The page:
[ipv6hackers] "Stick to limited IPv6 deployments, businesses warned"

Doug Barton dougb at dougbarton.us
Mon Sep 10 09:03:05 CEST 2012

On 9/8/2012 12:49 PM, Owen DeLong wrote:
> On Sep 8, 2012, at 12:42 , Doug Barton <dougb at dougbarton.us> wrote:
>> On 09/05/2012 23:48, Owen DeLong wrote:
>>> SLAAC+RDNSS is very useful. SLAAC without RDNSS not so much since you
>>> then have to deploy DHCP anyway just to get the basic functionality
>>> SLAAC should have originally included.
>>> Yes, lots of enterprises want DHCP for a variety of reasons (though I
>>> think that if they had SLAAC+RDNSS, many of the ones that currently
>>> think they need DHCP would realize they don't).
>> I work with a lot of enterprises on large-scale DHCP. It's actually
>> pretty common for them to want many more options set than just what the
>> resolving name servers are.
> So? No one is arguing against complete DHCP implementation.

Actually quite a few people are. That's part of the problem. :)

> I'm arguing for RDNSS implementation. They are not mutually exclusive.

No, but having the 2 things overlap for any given number of options
makes implementors' jobs much harder.

>> The other issue that comes up often in these discussions is the idea of
>> administrative separation between the people who run the routers, and
>> the people who handle things like DNS and DHCP. Most enterprises want
>> this separation preserved.
> And they can have it with DHCP.

No, they can't. SLAAC is mandatory at this point in the process (well,
RA is, but you get the idea).

> What's wrong with making RDNSS available to the environments that want it?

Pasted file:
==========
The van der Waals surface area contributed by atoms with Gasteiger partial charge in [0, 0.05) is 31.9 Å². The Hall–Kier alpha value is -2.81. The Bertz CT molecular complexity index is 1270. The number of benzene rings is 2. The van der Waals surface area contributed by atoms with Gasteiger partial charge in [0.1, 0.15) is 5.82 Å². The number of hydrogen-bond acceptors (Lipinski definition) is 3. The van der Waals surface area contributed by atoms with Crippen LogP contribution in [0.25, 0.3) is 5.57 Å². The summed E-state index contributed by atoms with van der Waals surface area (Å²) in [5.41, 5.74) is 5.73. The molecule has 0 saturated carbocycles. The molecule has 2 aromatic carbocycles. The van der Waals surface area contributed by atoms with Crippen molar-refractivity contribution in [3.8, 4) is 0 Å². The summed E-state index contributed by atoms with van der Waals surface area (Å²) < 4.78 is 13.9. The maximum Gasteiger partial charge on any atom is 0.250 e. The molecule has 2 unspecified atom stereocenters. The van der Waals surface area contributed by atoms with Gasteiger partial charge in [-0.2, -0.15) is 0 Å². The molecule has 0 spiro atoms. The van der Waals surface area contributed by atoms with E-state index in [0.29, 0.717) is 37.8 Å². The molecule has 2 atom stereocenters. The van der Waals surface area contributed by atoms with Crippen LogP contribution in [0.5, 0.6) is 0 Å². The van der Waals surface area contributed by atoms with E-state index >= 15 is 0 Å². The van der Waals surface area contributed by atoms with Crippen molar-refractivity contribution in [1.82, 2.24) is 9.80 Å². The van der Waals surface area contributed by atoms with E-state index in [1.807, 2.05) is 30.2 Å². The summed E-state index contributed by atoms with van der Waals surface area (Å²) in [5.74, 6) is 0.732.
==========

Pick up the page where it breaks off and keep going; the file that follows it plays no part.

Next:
Having 2 ways to provision the same thing makes implementors' jobs harder.

>> SLAAC was an interesting idea for the simple provisioning of dumb
>> devices. Anything more exciting requires DHCP. It's very unfortunate
>> that the anti-DHCP contingent is still fighting a battle that they lost
>> 12 years ago, and delaying wider IPv6 rollout as a result.
> I completely disagree here. There are many environments where 99%
> of the desktop users just need an address, DNS servers, and a default
> route. In a lot of those environments, the guy running DNS is the same
> guy running the routers. SLAAC+RDNSS is useful in those environments.

And those same environments could have gotten the same minimal
configuration from DHCP, just like they do for IPv4 now.

> Why is it that the DHCP-heads can't understand that pro-SLAAC is not
> inherently anti-DHCP?

Maybe because the pro-SLAAC folks have waged war against a complete
DHCPv6 implementation from day 1?

> I say implement it all and let each environment pick the solution that works
> best for them.

... and once again, that's a terrible idea because it makes
implementors' jobs harder (speaking with my ACME Implementor hat on).

If there are 2 ways to provision everything for v6, then as an
implementor of end user systems I have to spend all the time to write
code to support both. I don't want to do that. I'd much rather implement
a DHCP that gives me a 1-stop shop for everything I need, and fall back
on SLAAC for minimal configuration if necessary.

In the early days of v6 the weaknesses of SLAAC were pointed out, as
well as the advantages of DHCP. The v6 technorati continue to stay deaf
to those arguments, and v6 adoption continues to suffer because of it.



    I am only one, but I am one.  I cannot do everything, but I can do
    something.  And I will not let what I cannot do interfere with what
    I can do.
			-- Edward Everett Hale, (1822 - 1909)

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